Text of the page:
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B.C. becomes first province to provide universal coverage for opioid treatments

Full coverage of the medications — known as opioid agonists — will be available to all B.C. residents with an active medical services plan.
A photograph of a person who died due to an illicit drug overdose is tied to a tree with a purple ribbon by members of Moms Stop the Harm, in Vancouver, on Tuesday, August 16, 2022. THE CANADIAN PRESS/Darryl Dyck

VICTORIA — The British Columbia government is expanding access to opioid treatment medications such as methadone by providing universal coverage to help people with substance use disorders, making it the first province in Canada to do so.

Health Minister Adrian Dix said in a news release Wednesday that full coverage of the medications will be available to B.C. residents under the province's medical services plan.

The Ministry of Mental Health and Addictions said the policy became effective June 6, and expands full coverage to approximately 1,638 people who had been paying out of pocket for the drugs, out of a total of 34,520 who had been receiving the treatments in B.C. last year.

Dix said improving access to the medication strengthens the public health system. 

"By reducing financial barriers to opioid agonist treatment medication, we're making it easier for people to get the care they need and helping to create more equitable health outcomes for people in B.C."

Opioid agonist treatment involves the use of medications such as methadone, and the ministry said it is distinct from safer supply, in which "pharmaceutical alternatives to illicit drugs" are prescribed to drive people away from the toxic street-drug market.

The treatment has been proven to work by keeping people from turning to illicit opioids, reducing the risk of death, the news release said. 

Elenore Sturko, BC United Opposition critic for mental health and addictions, said in an interview that the funding is a positive step that could have been done years earlier by the NDP government. 

She said it was a relatively inexpensive measure to remove costly barriers for the 1,600 or so patients who no longer have to pay for their own opioid agonist treatment medications.

Sturko said many people dealing with addiction still face financial difficulty accessing drug treatment programs, something her party has promised to address should it form government in the future.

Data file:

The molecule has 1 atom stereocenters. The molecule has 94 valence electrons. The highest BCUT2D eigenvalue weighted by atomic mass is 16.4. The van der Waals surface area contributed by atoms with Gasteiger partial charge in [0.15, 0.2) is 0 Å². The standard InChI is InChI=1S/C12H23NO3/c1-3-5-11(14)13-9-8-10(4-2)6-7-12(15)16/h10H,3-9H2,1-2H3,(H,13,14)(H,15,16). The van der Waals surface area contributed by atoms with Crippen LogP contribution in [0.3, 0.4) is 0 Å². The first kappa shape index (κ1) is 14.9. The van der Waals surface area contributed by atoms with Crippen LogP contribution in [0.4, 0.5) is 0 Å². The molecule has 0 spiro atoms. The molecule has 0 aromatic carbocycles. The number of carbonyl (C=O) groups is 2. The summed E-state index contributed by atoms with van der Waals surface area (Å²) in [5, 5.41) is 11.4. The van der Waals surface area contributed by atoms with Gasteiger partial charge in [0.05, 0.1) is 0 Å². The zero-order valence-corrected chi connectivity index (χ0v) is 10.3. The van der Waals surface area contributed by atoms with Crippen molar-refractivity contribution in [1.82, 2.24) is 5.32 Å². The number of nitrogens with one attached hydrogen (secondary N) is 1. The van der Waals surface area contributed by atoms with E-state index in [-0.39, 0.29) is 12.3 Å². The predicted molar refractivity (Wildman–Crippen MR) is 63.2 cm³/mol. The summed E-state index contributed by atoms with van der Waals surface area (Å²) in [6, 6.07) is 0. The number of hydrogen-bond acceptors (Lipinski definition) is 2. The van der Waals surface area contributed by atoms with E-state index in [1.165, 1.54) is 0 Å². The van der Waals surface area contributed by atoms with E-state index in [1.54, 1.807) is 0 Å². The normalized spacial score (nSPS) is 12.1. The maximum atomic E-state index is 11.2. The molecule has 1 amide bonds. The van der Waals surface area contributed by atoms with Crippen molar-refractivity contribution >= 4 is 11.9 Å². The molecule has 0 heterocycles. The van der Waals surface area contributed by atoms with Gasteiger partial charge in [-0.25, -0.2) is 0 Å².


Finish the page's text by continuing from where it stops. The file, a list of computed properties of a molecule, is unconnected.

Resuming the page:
Though B.C. is experimenting with decriminalization to remove stigma around drug addiction, Sturko said financial barriers to other drug treatment services also need to be torn down. 

"I hope this signals that they are looking at removing financial barriers from all treatment and recovery services in B.C. because it is one of the biggest barriers to people getting the help that they need," Sturko said. 

The provincial government's funding comes amid pushback from B.C. health officials against criticism of the province's safe supply program and drug policies by federal Opposition Leader Pierre Poilievre and others.

Jennifer Whiteside, B.C.'s minister of mental health and addictions, said in the statement the coverage removes cost barriers to opioid treatments and will help people "stabilize their lives, prevent deaths and stay on their journey to wellness." 

"The toxic drug crisis continues to claim lives at an unprecedented rate. When people reach out for help, we want them met with support regardless of the size of their pocketbook," Whiteside said. 

Dr. Rolando Barrios with the BC Centre for Excellence in HIV/AIDS applauded the province's move, and said he hoped people on the treatment will stick with it now that financial burdens have been removed. 

"We're good at starting people on therapy," Barrios said. "But if you look at the retention into the treatment side, it's not great, it's low. So it's about one-third of clients are retained, so what I always point out is that they don't stay long enough in therapy to benefit."

"And that's an area that we need to change. This may contribute a little bit because of course if I don't have to worry about paying for the medication, it's more likely that I will adhere to the medication, right?" Barrios added. 

Dr. Paxton Bach, co-medical director at the B.C. Centre on Substance Use, said any action to tackle the province's overdose crisis is welcome, especially when it involves effective, evidence-based approaches like opioid agonist treatment. 

"Anything that we can do to increase access to life-saving treatment during an ongoing public health crisis is a win," he said.  

Bach said opioid agonist treatment medications are "incredibly cheap" and expanding access to them was "low hanging fruit" for the government to address an urgent and deadly public health crisis. 

He said removing barriers to accessing treatment is a positive step, but he's been discouraged by the political discourse around addiction issues at a time when "we're continuing to see overwhelming numbers of overdose deaths."

"It's very frustrating that this far into the crisis that this is the level of discourse that we're seeing," he said. "We're so far away from being able to put politics aside and actually talk about making significant changes to address arguably the greatest public health crisis of our era."

He said it's important to not oversimplify complex problems and address the crisis with accessible, comprehensive care, harm reduction through a regulated drug supply, and tackling the "upstream drivers" of addiction.  

More than 12,000 people have died because of illicit drugs since the B.C. government declared a public health emergency in April 2016. 

This report by The Canadian Press was first published June 14, 2023. 

Darryl Greer, The Canadian Press